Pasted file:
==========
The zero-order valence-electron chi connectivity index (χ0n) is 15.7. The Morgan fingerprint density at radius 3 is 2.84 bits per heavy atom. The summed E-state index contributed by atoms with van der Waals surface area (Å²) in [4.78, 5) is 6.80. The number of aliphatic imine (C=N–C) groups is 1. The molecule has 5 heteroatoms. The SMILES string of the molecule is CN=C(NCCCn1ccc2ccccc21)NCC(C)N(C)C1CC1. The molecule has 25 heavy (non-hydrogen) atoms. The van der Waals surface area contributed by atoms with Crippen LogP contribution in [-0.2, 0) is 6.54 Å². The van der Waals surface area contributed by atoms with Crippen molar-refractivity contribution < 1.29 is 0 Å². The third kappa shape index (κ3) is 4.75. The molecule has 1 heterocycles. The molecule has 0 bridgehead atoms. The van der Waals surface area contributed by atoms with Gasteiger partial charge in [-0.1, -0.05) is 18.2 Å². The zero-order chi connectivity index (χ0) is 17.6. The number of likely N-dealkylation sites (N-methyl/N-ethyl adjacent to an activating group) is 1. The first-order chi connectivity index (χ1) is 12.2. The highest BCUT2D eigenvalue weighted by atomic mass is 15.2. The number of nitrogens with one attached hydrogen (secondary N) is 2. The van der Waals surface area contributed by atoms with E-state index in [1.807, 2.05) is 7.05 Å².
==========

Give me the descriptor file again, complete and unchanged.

The zero-order valence-electron chi connectivity index (χ0n) is 15.7. The Morgan fingerprint density at radius 3 is 2.84 bits per heavy atom. The summed E-state index contributed by atoms with van der Waals surface area (Å²) in [4.78, 5) is 6.80. The number of aliphatic imine (C=N–C) groups is 1. The molecule has 5 heteroatoms. The SMILES string of the molecule is CN=C(NCCCn1ccc2ccccc21)NCC(C)N(C)C1CC1. The molecule has 25 heavy (non-hydrogen) atoms. The van der Waals surface area contributed by atoms with Crippen LogP contribution in [-0.2, 0) is 6.54 Å². The van der Waals surface area contributed by atoms with Crippen molar-refractivity contribution < 1.29 is 0 Å². The third kappa shape index (κ3) is 4.75. The molecule has 1 heterocycles. The molecule has 0 bridgehead atoms. The van der Waals surface area contributed by atoms with Gasteiger partial charge in [-0.1, -0.05) is 18.2 Å². The zero-order chi connectivity index (χ0) is 17.6. The number of likely N-dealkylation sites (N-methyl/N-ethyl adjacent to an activating group) is 1. The first-order chi connectivity index (χ1) is 12.2. The highest BCUT2D eigenvalue weighted by atomic mass is 15.2. The number of nitrogens with one attached hydrogen (secondary N) is 2. The van der Waals surface area contributed by atoms with E-state index in [1.807, 2.05) is 7.05 Å².